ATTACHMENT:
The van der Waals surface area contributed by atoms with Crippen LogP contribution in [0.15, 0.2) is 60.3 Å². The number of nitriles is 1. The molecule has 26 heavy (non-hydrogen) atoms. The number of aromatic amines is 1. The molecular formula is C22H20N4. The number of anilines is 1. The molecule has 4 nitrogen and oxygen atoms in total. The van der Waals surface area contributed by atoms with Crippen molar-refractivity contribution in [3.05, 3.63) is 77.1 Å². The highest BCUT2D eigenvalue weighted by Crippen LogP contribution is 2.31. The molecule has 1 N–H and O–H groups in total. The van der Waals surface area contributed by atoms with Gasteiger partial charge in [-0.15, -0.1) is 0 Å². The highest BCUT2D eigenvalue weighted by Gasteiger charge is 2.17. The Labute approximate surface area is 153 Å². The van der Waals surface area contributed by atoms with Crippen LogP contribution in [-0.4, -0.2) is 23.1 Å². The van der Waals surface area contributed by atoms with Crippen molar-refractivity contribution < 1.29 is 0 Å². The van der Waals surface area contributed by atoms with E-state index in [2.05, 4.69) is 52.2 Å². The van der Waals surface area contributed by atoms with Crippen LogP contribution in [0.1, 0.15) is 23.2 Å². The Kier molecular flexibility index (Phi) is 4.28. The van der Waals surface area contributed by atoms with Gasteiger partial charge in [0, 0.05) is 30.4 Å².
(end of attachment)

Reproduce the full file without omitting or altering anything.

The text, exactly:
The van der Waals surface area contributed by atoms with Crippen LogP contribution in [0.15, 0.2) is 60.3 Å². The number of nitriles is 1. The molecule has 26 heavy (non-hydrogen) atoms. The number of aromatic amines is 1. The molecular formula is C22H20N4. The number of anilines is 1. The molecule has 4 nitrogen and oxygen atoms in total. The van der Waals surface area contributed by atoms with Crippen molar-refractivity contribution in [3.05, 3.63) is 77.1 Å². The highest BCUT2D eigenvalue weighted by Crippen LogP contribution is 2.31. The molecule has 1 N–H and O–H groups in total. The van der Waals surface area contributed by atoms with Gasteiger partial charge in [-0.15, -0.1) is 0 Å². The highest BCUT2D eigenvalue weighted by Gasteiger charge is 2.17. The Labute approximate surface area is 153 Å². The van der Waals surface area contributed by atoms with Crippen LogP contribution in [-0.4, -0.2) is 23.1 Å². The van der Waals surface area contributed by atoms with Crippen molar-refractivity contribution < 1.29 is 0 Å². The van der Waals surface area contributed by atoms with E-state index in [2.05, 4.69) is 52.2 Å². The van der Waals surface area contributed by atoms with Crippen LogP contribution in [0.1, 0.15) is 23.2 Å². The Kier molecular flexibility index (Phi) is 4.28. The van der Waals surface area contributed by atoms with Gasteiger partial charge in [0, 0.05) is 30.4 Å².